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To ask for an OT referral for this?

(11 Posts)
christmaseveinthesnow Sun 09-Apr-17 20:54:32

Hi! Am braving AIBU for this because I really and honestly can't make up my mind if I'm being ridiculously pfb about this or not.
My ds is almost five, the following things are worrying me:
No established hand preference, uses both equally.
Very poor writing/drawing/colouring skills and very reluctant to do any.
Fist pen grip.
Can't do buttons
Still wets himself and nowhere near ready to night train.
Can't sit still, constantly fidgeting and messing with things (stands out amongst peers)

However he
Swims well
Is doing well with school work (that doesn't involve writing)
Can pedal a bike
Very good at climbing/ balancing type playground activities.
Can cross the midline with no hesitation.
Talks very well for his age.
Good behaviour and eager to please.
Very confident generally.
Runs, jumps, hops etc in an age appropriate way.

He was born very prematurely and I'm worried about dyspraxia. I have a doctor's appointment soon to ask to be referred but have had several moments when I think I'm being ridiculous and should cancel.

Blanca87 Sun 09-Apr-17 21:19:54

Yes! My 5 year old demonstrates some of what you describe. I think she has dyspraxia. I've just started the process for referral but because it has come from me rather than the school it seems like a long cumbersome process. Anyway, studies show the sooner there is a diagnosis the better its for the child when they get older, late diagnosis can impact their mental health, self esteem etc...

christmaseveinthesnow Mon 10-Apr-17 09:35:46

Thanks, that's what I'm going on too. I'm guessing that even if the GP agrees to refer him the wait for an OT appointment will be very long.

ASDismynormality Mon 10-Apr-17 09:39:46

Can you afford a private assessment, the NHS wait for OT is very long and children really do benefit from early help. My DS has dyspraxia (among other issues), his school used the recommendations from a private OT and he has improved massively.

christmaseveinthesnow Mon 10-Apr-17 09:51:56

I did contact one who seemed very helpful, wanted about £450 which would be a stretch but yes I could afford it if needed. I just change my mind daily about whether he needs it or not.
I struggled massively throughout my time at school with poor handwriting, poor attention and organisation and don't want him to experience the same unnecessarily, then again I could just be projecting. His dad has no concerns.

Megatherium Mon 10-Apr-17 10:32:25

YANBU. You would regret it in later life if it turns out he does have dyspraxia and you didn't get help early on, and if he doesn't, fine, you know where you are.

user1491774393 Mon 10-Apr-17 10:37:20

YANBU, My oldest was the same as that age, assessments took years and he has only just received a diagnosis. OT helped him out so much. I would recommend some fidget toys for the mean time, like a fidget cube, spinners and even blue tack as these are great for building manual dexterity.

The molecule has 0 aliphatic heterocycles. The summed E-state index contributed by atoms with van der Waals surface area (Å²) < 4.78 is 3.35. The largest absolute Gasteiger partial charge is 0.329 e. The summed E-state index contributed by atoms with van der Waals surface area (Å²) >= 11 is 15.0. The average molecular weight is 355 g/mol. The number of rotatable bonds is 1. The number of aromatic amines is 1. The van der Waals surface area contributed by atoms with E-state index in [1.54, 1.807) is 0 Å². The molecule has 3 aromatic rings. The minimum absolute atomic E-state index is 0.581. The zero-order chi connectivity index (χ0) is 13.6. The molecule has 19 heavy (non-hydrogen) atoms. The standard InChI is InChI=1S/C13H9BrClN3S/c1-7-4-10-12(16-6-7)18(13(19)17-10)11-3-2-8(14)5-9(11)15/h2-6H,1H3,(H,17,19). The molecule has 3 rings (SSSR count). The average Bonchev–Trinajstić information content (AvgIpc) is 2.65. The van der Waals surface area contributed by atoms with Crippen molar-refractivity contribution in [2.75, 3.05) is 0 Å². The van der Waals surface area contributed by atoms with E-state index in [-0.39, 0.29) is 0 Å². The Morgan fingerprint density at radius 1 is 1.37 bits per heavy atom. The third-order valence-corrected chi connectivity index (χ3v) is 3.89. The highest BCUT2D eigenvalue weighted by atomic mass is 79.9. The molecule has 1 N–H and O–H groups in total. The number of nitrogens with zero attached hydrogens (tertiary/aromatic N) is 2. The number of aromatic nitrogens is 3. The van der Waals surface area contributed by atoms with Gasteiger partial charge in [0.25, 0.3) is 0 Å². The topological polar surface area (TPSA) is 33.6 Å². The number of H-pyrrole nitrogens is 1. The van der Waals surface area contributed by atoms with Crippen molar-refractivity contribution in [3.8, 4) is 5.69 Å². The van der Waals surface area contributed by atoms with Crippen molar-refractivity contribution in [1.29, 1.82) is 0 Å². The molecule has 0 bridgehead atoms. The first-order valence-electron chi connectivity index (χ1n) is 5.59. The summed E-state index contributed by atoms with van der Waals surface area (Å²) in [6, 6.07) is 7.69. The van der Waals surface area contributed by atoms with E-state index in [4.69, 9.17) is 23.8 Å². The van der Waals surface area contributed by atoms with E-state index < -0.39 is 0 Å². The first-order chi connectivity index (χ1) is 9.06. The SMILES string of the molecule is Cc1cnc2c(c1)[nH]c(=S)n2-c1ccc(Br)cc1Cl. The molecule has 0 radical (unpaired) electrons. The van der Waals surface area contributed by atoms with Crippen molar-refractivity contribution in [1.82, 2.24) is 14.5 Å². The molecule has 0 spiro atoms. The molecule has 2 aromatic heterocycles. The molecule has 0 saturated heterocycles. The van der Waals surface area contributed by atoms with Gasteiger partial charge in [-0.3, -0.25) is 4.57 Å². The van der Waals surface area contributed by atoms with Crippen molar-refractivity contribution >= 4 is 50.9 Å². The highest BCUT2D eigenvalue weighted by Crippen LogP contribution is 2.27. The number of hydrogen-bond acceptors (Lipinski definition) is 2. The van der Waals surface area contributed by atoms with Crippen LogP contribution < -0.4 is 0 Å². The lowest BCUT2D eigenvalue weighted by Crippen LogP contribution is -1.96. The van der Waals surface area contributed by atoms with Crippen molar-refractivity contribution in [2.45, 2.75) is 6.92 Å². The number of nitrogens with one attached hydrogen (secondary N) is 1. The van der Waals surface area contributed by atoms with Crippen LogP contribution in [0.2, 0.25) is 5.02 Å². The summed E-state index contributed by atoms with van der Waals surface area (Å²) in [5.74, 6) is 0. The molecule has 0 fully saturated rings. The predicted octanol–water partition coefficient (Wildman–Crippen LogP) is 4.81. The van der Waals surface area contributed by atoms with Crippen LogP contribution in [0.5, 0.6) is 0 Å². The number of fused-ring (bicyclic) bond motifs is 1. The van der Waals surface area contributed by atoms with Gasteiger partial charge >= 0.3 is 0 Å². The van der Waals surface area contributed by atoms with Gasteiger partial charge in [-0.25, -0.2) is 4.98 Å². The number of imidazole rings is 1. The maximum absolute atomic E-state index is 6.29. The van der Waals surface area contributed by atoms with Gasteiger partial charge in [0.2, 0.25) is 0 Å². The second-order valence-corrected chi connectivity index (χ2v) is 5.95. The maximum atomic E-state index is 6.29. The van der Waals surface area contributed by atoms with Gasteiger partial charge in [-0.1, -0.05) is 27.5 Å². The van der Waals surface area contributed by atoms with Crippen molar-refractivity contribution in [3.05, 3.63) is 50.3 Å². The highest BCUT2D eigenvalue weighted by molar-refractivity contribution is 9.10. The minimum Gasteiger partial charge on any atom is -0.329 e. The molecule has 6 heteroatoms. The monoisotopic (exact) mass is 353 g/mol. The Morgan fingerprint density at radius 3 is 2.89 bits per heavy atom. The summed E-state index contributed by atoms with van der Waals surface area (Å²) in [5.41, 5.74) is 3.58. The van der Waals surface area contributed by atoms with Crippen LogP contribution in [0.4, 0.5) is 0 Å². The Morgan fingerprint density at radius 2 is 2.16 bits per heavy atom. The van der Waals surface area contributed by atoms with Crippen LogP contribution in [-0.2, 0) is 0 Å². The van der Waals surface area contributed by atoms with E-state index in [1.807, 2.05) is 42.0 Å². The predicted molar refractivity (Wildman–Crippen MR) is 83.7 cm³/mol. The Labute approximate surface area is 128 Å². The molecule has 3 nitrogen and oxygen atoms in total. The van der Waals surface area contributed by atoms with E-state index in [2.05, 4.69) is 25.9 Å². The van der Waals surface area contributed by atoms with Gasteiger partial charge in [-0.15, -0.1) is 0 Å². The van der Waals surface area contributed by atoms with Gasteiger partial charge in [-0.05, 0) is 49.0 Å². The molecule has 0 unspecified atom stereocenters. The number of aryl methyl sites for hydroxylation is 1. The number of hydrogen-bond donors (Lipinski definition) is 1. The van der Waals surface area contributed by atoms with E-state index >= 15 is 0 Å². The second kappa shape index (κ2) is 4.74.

ASDismynormality Mon 10-Apr-17 10:39:47

i have discovered that usually if a parent has concerns there is good reason for it. Trust your instinct, if you feel there is a difficulty get it investigated- if he turns out not to have any difficulties great!

Casschops Tue 11-Apr-17 00:49:10

Hi OP I'm Paediatric OT and would recommend you start your referral process asap if you are concerned about your DC. Generally although this depends on area you would need a referral from a GP although I would check. I would say try not to get too concerned at this stage as Mr any children just need some short bursts of therapy to help them to catch up and some children need longer planning either is fine. Have a look at activities on the internet to improve gross motor and fine motor skills to help your DC. It doesn't have to be complicated, be positive and encouraging and incorporate it into play or daily routine with rewards if DC engages. Wishing lists are very long and many OT services are very busy coping with discharge from hospital back to the community so therpeutic input often falls by the wayside for emergencies but you can do so much at home. Encourage school to also follow your lead for consistency. Good luck

christmaseveinthesnow Tue 11-Apr-17 09:32:53

Class that's really helpful, thank you.
Can I ask, as the Internet has conflicting advice on this, since he has no hand preference and swaps hands when writing, should I encourage him to choose and stick with a "writing hand" or leave him alone to develop this naturally?

Bringbackpublicfloggings Tue 11-Apr-17 09:42:04

My ds has dyspraxia and there are all sorts of useful things available to help with fine motor skills, he even has hand exercises to do at home and school which seems to be helping. Definitely see your go for a referral.

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